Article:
Excavators clear debris at the site of the eight-storey building collapse in Savar, Bangladesh, May 4, 2013
The death toll from Bangladesh's worst industrial disaster surpassed 620 Sunday after dozens more bodies were pulled from the wreckage of a nine-storey building that housed garment factories.
Search teams said the toll would almost certainly rise since debris had only been cleared down to the fifth floor of the pancaked building, and a strong stench from lower floors suggested more bodies would be found.
Lieutenant Imran Khan of the army control room coordinating the rescue told AFP the confirmed death toll now stands at 622 after 53 bodies were pulled out on Sunday.
The Rana Plaza building, which housed five garment factories, collapsed at Savar near the capital Dhaka on April 24.
More than 3,000 people, mostly women workers sewing clothing for Western brands such as Mango, Benetton and Primark, were working inside at the time.
Police have charged the building owner Sohel Rana and five factory owners with causing death due to negligence and violating construction laws, charges punishable by a maximum seven years in jail.
The wife of a male garment worker killed in the disaster has also filed a murder complaint against Rana, one of the garment factory owners and a municipal engineer.
Senior judicial magistrate Wasim Sheikh Sunday accepted the complaint by Sheuli Akter and ordered an investigation, police Inspector Mohammad Asaduzzaman told AFP, adding the three face death by hanging if convicted of murder.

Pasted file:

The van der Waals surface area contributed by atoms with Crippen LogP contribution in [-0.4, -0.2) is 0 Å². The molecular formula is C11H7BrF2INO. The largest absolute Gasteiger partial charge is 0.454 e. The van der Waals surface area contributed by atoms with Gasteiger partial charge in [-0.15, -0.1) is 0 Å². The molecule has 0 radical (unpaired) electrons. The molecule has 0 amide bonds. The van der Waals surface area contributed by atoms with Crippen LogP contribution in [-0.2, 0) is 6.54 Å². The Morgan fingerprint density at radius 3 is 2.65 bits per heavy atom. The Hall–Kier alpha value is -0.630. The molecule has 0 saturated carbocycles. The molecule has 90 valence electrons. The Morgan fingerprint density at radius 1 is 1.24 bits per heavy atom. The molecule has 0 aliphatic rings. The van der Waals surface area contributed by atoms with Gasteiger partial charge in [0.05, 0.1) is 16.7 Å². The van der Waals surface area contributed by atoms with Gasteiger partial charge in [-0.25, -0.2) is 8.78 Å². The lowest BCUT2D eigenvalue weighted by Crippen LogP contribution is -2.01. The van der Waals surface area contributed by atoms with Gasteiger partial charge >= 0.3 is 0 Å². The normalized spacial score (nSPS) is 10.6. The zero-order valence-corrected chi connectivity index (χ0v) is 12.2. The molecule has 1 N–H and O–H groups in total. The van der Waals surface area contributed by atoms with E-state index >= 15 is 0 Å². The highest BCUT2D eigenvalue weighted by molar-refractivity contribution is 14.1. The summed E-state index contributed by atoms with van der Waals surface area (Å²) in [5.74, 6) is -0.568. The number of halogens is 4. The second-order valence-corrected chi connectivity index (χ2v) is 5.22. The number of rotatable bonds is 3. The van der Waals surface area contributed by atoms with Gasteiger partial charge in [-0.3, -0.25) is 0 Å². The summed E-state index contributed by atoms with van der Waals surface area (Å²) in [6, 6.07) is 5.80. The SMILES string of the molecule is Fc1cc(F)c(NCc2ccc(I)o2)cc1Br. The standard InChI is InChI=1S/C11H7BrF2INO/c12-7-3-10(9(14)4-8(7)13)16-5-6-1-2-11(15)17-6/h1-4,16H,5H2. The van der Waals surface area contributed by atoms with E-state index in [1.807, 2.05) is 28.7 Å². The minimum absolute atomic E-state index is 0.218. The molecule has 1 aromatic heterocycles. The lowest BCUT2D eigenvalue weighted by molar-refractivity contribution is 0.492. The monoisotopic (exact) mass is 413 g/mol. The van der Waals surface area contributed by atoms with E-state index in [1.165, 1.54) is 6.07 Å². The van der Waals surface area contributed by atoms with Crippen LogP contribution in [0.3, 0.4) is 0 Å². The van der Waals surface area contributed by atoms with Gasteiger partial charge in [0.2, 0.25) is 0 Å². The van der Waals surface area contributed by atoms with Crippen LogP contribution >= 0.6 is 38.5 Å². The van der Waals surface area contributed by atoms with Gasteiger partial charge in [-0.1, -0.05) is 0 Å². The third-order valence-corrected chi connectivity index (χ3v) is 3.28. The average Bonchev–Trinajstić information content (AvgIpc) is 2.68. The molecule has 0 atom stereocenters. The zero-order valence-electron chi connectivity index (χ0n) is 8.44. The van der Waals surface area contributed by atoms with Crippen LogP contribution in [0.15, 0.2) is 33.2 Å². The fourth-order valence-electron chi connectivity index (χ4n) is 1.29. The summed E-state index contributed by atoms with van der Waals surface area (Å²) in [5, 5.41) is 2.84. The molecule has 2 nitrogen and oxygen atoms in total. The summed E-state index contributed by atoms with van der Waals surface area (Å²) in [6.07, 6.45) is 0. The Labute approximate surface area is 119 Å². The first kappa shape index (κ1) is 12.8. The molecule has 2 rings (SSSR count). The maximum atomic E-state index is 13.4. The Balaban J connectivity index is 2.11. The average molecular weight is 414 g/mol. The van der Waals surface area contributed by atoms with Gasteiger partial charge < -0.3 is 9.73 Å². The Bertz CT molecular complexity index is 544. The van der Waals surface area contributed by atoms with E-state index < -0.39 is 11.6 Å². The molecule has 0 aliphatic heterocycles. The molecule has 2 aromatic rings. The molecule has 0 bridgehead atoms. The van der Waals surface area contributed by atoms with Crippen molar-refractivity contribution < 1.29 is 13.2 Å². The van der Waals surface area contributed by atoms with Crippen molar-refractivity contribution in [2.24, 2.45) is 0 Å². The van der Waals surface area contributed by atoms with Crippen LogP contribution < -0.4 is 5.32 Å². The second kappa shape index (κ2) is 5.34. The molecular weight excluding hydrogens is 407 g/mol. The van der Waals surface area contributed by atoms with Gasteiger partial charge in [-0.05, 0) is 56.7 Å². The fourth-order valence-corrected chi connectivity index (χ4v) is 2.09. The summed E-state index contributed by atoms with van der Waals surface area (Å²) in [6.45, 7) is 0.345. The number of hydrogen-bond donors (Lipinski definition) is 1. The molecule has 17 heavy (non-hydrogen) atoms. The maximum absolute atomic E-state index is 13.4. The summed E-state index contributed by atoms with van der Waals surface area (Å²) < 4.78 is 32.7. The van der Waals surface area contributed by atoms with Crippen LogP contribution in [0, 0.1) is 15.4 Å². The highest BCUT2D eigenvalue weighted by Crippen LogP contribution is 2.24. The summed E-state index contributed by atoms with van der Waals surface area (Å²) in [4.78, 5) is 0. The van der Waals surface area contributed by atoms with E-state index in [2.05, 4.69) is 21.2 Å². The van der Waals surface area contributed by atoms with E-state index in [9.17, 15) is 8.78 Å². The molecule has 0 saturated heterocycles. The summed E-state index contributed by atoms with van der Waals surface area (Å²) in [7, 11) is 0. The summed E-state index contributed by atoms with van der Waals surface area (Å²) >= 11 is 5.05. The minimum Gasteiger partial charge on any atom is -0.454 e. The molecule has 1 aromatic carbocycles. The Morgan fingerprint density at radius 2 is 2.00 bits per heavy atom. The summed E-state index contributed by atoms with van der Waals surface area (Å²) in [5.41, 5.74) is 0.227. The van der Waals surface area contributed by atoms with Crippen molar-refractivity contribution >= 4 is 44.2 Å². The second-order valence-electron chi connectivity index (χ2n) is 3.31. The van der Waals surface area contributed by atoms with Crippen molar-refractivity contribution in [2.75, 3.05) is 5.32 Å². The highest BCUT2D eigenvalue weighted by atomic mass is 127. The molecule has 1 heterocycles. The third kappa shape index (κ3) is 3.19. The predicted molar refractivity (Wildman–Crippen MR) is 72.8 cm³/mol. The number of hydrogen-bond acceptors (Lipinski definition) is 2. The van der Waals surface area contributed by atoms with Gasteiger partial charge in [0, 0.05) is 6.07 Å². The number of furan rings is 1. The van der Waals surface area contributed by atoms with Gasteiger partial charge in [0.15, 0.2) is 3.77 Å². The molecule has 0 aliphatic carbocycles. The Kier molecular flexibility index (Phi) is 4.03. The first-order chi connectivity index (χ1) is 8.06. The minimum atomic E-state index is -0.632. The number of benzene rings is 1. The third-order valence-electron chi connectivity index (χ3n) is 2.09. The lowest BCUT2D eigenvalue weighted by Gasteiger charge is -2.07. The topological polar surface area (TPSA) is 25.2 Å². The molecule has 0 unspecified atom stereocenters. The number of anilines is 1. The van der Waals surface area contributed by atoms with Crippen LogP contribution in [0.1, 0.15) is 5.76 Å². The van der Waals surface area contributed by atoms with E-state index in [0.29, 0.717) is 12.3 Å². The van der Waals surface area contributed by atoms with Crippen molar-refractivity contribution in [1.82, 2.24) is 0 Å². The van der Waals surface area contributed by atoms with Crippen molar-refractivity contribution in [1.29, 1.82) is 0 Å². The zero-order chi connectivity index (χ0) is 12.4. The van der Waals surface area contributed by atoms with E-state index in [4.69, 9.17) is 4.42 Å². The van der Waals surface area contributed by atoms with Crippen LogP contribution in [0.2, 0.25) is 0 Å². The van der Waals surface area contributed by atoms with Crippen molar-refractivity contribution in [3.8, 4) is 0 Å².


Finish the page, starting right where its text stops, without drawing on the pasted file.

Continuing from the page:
Rana, a local leader of the ruling Awami League political party, was arrested after a four-day hunt as he tried to flee to India.
Hundreds of distraught relatives gathered at the site Sunday as cranes and bulldozers cut through a mountain of concrete and mangled steel.
Mohammad Jashim, 25, whose garment worker sister Jakiya Begum was still missing, was among them. Every time a body was recovered he rushed to see whether the remains were those of his sister.
"I won't leave without her bones. She was like a mother to me," he told AFP.
Officials said some bodies pulled from the wreckage have missing limbs and some have decomposed, delaying identification.
"We've identified only a handful of them by their mobile phones that were found in their pockets or identity cards given by the factories," deputy administrator of Dhaka district, Zillur Rahman Chowdhury, told AFP.
Military rescuer Major Delwar Hossain said the stench at the site suggested more corpses were trapped under the rubble, forcing search teams from the army and fire services to wear masks.
"The foul odour is so strong you cannot work there without wearing masks and using air fresheners," Hossain said.
"More and more bodies are being found underneath the debris as we are removing debris from upper floors to make it to the lower floors," he said.
Commerce Secretary Mahbub Ahmed late Saturday reiterated pledges to "inspect all garment factory buildings" as Bangladesh faces pressure from Western brands to clean up an industry with a shocking accident record.
The government made a similar announcement after a devastating fire exactly five months ago killed 111 garment workers, but the subsequent inspections were widely derided as insufficient.
Ahmed urged buyers and top trade partners such as the European Union, where nearly 60 percent of Bangladesh's clothing is shipped, not to shun Dhaka's products. He said any boycott would hurt the country's 60 million poor.
A preliminary government probe has said the collapse was caused by vibrations from four giant generators on the compound's upper floors. The building's architect, Masood Reza, told AFP he designed the structure to house a shopping mall and offices, not factories.
UK retailer Primark, Italy's Benetton and Spanish firm Mango have admitted they had placed orders with the factories based in the compound, triggering an angry response in many Western countries.
Bangladesh is the world's second-largest garment exporter after China. The industry accounts for 80 percent of the country's exports and more than 40 percent of its industrial workforce.